Saturday, May 28, 2011

Co-accused known to Standen as informer

Geesche Jacobsen
Sydney Morning Herald: 28 May 2011

A MAN accused of conspiring with senior NSW Crime Commission investigator Mark Standen to import pseudoephedrine into Australia in 2008 was known to him at least six years earlier as a ''well-known drugs trafficker''.
Mr Standen, who is on trial in the NSW Supreme Court, was involved in the 2003 investigation of plans by the Englishman James Kinch to import ecstasy into Australia for a Dutch syndicate, the court heard.
But when Mr Kinch was arrested, after police seized more than $500,000 in cash, he became an informer for the commission, handled by Mr Standen.
He told the commission he was prepared to name the principals of the Dutch syndicate - including ''Fat Ron'' and ''Pete'' - and charges against him were eventually dropped after he forfeited $700,000.
But ''Fat'' Ron Haklander was a senior member of the Dutch syndicate involved in the alleged 2008 plan with Mr Standen and Mr Kinch to import pseudoephedrine hidden in containers of rice from Pakistan.
Another member of the syndicate, Petrus Dekker, has also been mentioned.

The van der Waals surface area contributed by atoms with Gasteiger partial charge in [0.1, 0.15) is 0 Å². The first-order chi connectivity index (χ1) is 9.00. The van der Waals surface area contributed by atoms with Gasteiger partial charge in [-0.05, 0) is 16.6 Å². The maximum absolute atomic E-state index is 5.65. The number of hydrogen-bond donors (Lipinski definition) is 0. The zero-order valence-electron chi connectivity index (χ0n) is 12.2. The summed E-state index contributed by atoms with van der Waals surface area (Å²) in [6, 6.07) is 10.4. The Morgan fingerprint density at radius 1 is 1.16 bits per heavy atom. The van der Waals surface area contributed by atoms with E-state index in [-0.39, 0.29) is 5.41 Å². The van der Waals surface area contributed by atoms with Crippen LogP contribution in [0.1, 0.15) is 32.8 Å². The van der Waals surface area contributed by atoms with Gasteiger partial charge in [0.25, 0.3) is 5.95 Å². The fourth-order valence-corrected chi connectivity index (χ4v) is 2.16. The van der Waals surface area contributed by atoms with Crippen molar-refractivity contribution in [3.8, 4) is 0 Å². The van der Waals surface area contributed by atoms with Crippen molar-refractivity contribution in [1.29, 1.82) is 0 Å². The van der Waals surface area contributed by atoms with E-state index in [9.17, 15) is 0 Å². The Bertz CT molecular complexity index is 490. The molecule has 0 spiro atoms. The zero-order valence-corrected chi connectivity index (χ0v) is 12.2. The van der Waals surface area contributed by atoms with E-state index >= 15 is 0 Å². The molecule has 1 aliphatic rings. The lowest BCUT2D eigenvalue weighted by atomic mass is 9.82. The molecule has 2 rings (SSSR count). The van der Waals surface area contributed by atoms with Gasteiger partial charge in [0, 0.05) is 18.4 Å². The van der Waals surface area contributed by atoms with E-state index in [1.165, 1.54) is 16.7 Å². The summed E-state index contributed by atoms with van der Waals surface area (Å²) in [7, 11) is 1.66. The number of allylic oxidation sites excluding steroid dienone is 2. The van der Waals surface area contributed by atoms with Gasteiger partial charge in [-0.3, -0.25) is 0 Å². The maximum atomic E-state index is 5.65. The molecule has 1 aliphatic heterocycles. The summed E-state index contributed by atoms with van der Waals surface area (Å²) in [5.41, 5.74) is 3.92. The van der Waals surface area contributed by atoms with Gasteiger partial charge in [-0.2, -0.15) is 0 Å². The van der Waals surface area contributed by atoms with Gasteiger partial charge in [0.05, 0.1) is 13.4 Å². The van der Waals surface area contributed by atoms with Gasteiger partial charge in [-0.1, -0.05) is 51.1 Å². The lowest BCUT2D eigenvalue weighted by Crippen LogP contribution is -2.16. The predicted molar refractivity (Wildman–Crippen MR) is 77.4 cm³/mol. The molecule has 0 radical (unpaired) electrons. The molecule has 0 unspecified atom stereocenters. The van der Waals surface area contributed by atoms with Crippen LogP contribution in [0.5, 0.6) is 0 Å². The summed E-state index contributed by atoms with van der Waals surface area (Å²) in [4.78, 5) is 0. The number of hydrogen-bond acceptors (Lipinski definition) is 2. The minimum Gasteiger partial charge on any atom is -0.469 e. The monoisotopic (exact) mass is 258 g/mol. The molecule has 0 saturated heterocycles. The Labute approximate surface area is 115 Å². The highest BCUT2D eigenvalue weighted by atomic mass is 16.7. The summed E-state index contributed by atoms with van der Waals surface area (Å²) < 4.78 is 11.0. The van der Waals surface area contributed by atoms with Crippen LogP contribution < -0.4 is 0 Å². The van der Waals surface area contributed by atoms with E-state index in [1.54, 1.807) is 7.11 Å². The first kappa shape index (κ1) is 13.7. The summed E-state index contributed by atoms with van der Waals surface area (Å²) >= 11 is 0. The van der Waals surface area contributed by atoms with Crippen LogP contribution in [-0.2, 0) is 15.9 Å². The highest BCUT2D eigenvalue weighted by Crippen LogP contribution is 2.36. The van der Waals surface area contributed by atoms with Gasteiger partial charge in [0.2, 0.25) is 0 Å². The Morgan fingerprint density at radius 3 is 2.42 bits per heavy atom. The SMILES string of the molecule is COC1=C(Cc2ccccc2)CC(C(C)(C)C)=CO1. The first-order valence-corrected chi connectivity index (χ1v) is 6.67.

In 2002 the Australian Federal Police in London informed the commission that Mr Kinch, who had several aliases and a criminal record for fraud, was ''a high-profile target'' who might be setting himself up in Australia to start large-scale ecstasy imports.
In March 2003, authorities arrested him and seized money and about 400,000 ecstasy tablets.
Yesterday, the director of the Crime Commission, John Giorgiutti, told the Supreme Court that Mr Standen, who had worked at the commission since 1997, was subject to strict rules about his dealings with informers.
Dealing with informers was a high-risk activity, Mr Giorgiutti said. Risks included the possibility that the informers might try to recruit someone inside the commission to work for them.
The rules about contact with informers were tightened in 2007, Mr Giorgiutti said.
The court has previously heard that Mr Standen developed a good personal relationship with informers and was not very good at doing ''paperwork''.
The trial continues.

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